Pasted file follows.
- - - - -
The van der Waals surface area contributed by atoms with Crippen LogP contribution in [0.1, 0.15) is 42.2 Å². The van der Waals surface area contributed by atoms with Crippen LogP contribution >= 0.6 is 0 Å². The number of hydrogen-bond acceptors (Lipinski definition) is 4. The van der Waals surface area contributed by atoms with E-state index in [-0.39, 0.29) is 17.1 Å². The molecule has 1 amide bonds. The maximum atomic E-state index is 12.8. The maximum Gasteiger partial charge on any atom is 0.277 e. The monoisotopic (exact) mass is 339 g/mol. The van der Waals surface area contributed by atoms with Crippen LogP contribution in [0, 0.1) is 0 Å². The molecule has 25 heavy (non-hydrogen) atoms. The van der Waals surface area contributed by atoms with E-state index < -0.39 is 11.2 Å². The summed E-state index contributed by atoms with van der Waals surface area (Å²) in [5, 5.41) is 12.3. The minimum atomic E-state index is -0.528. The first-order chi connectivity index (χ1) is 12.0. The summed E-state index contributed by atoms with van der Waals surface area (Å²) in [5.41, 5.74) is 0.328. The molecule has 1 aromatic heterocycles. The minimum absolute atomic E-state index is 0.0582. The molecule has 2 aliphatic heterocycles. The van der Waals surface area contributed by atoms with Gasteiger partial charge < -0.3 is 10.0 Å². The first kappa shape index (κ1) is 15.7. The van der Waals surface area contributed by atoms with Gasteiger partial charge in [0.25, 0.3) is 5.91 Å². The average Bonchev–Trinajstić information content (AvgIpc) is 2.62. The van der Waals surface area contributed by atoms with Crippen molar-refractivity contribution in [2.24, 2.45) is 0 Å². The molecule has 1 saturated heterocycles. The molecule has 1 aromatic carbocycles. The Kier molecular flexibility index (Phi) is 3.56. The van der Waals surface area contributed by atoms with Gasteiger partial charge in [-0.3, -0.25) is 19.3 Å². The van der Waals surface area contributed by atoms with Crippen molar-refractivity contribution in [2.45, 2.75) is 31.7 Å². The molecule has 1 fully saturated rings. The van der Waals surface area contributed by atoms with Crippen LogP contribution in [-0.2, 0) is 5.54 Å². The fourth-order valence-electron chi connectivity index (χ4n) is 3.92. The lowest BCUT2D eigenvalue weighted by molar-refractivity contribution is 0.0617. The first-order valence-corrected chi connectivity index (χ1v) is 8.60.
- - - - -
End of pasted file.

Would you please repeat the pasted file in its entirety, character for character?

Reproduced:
The van der Waals surface area contributed by atoms with Crippen LogP contribution in [0.1, 0.15) is 42.2 Å². The van der Waals surface area contributed by atoms with Crippen LogP contribution >= 0.6 is 0 Å². The number of hydrogen-bond acceptors (Lipinski definition) is 4. The van der Waals surface area contributed by atoms with E-state index in [-0.39, 0.29) is 17.1 Å². The molecule has 1 amide bonds. The maximum atomic E-state index is 12.8. The maximum Gasteiger partial charge on any atom is 0.277 e. The monoisotopic (exact) mass is 339 g/mol. The van der Waals surface area contributed by atoms with Crippen LogP contribution in [0, 0.1) is 0 Å². The molecule has 25 heavy (non-hydrogen) atoms. The van der Waals surface area contributed by atoms with E-state index < -0.39 is 11.2 Å². The summed E-state index contributed by atoms with van der Waals surface area (Å²) in [5, 5.41) is 12.3. The minimum atomic E-state index is -0.528. The first-order chi connectivity index (χ1) is 12.0. The summed E-state index contributed by atoms with van der Waals surface area (Å²) in [5.41, 5.74) is 0.328. The molecule has 1 aromatic heterocycles. The minimum absolute atomic E-state index is 0.0582. The molecule has 2 aliphatic heterocycles. The van der Waals surface area contributed by atoms with Gasteiger partial charge < -0.3 is 10.0 Å². The first kappa shape index (κ1) is 15.7. The van der Waals surface area contributed by atoms with Gasteiger partial charge in [0.25, 0.3) is 5.91 Å². The average Bonchev–Trinajstić information content (AvgIpc) is 2.62. The van der Waals surface area contributed by atoms with Crippen molar-refractivity contribution in [2.24, 2.45) is 0 Å². The molecule has 1 saturated heterocycles. The molecule has 1 aromatic carbocycles. The Kier molecular flexibility index (Phi) is 3.56. The van der Waals surface area contributed by atoms with Gasteiger partial charge in [-0.3, -0.25) is 19.3 Å². The van der Waals surface area contributed by atoms with Crippen molar-refractivity contribution in [2.45, 2.75) is 31.7 Å². The molecule has 1 fully saturated rings. The van der Waals surface area contributed by atoms with Crippen LogP contribution in [-0.2, 0) is 5.54 Å². The fourth-order valence-electron chi connectivity index (χ4n) is 3.92. The lowest BCUT2D eigenvalue weighted by molar-refractivity contribution is 0.0617. The first-order valence-corrected chi connectivity index (χ1v) is 8.60.